Tuesday, February 11, 2014

Cinderella stories around the world

Between the lines: the Cinderella story is common to many different cultures

PUBLISHED : Tuesday, 11 February, 2014, 11:01am
UPDATED : Tuesday, 11 February, 2014, 11:01am

Kind-hearted girl, oppressed by step-family, encounters magical guardian who transforms girl into the only one worthy of marrying the king. Does this plot sound familiar? Here's the big hint: king finds a wife by way of lost slipper of uncommon shoe size.
Yes, I am describing Cinderella. The elements of the Cinderella story are so universally appealing that variations exist in almost every culture around the globe. Let's begin with the most familiar, the Disney version. It is based on Cendrillon, a fairy tale written by Charles Perrault in the 17th-century.
Perrault retold this existing folk tale, together with other oral stories, and published the collection as Tales of Mother Goose. Some of the stories, including Cinderella, were then rewritten by the Brothers Grimm for their collection of fairy tales.
One thousand years before Perrault put pen to paper, a strikingly similar tale was being shared among families in China. Retold by Ai-Ling Louie, Yeh-Shen: A Cinderella Story from China is illustrated by Caldecott medalist Ed Young.
Instead of a fairy godmother, Yeh-Shen's guardian is a fish. When the fish is eaten by the evil stepmother, Yeh-Shen saves the bones, which turn out to have wish-granting properties.
There are two variations of the Cinderella story that don't mention footwear.
In Mufaro's Beautiful Daughters, John Steptoe retells the well-known African tale and lends his artful illustrations to recreate a jungle setting in Zimbabwe.
Mufaro has two beautiful daughters. One is selfish and conceited, while the other is kind and sensitive. Both travel to the city upon hearing that the king is seeking a wife, but their journeys and destiny diverge as a result of their character.
Steptoe is African-American, and all of his works deal with African history and culture. Yeh-Shen's illustrator Young is Chinese, and like Steptoe, is among a small group of ethnic minority artists who have made a career in children's literature.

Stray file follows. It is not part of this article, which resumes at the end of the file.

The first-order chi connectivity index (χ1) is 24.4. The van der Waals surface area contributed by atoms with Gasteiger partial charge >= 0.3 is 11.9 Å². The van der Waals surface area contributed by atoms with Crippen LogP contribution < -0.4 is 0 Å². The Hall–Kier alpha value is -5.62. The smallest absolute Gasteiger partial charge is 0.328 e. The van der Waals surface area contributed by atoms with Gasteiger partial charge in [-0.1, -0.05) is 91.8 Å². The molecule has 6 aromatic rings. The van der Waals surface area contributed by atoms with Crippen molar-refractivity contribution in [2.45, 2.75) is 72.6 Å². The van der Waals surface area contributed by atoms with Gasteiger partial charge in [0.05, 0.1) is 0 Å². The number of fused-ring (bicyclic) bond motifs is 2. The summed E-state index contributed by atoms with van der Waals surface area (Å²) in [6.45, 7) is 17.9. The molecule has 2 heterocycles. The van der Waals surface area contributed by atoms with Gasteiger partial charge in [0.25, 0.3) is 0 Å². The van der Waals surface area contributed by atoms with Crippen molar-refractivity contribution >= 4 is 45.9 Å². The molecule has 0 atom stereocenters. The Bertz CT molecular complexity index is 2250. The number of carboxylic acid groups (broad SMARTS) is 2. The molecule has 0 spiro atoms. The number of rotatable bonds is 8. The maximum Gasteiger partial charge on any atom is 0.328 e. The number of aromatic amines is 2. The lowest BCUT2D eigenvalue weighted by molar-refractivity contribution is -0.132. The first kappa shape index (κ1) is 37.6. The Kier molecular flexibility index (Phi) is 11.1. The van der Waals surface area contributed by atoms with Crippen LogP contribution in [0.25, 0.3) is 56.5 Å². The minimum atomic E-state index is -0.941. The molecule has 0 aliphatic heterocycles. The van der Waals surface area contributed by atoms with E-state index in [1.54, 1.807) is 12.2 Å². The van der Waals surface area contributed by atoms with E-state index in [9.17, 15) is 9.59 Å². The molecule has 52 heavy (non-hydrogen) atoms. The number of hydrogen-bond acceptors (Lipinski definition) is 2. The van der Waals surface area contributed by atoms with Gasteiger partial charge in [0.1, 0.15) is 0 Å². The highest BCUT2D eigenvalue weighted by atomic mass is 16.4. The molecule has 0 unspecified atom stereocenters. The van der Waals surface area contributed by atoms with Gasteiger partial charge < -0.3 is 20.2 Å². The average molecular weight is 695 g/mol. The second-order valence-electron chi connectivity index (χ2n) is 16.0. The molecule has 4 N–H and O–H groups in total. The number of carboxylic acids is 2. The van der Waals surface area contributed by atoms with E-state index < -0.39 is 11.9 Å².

The other variation tells of a disfigured Algonquin girl who beats out the competition - two beautiful but spoiled girls from the same village - to win the coveted role of new bride to the powerful Invisible Being.
Rafe Martin adapts this Native American folk tale in The Rough-Face Girl, with some remarkable portraiture by illustrator David Shannon.
For those who are interested in comparative studies, Judy Sierra'sCinderella presents 24 different versions in one anthology, complete with plot summary and cultural background for each story.
Marian Roalfe Cox collected even more versions in Cinderella: Three Hundred and Forty-Five Variants of Cinderella, Catskin, and Cap 0' Rushes, Abstracted and Tabulated, with a Discussion of Mediaeval Analogues and Notes.
The interest in collecting Cinderella stories is not a recent phenomenon, as Cox's tome was first published in 1891 by The Folklore Society in London.
Two questions to ponder during a candle-lit Valentine's Day dinner: Is magical assistance the only way a nice girl can expect to make a good marriage? And, if Cinderella's shoe fitted so perfectly, why did it fall off in the first place?

Annie Ho is board chairwoman of Bring Me a Book Hong Kong, a non-profit organisation dedicated to improving children's literacy by reading aloud to them. Visit bringmeabook.org.hk

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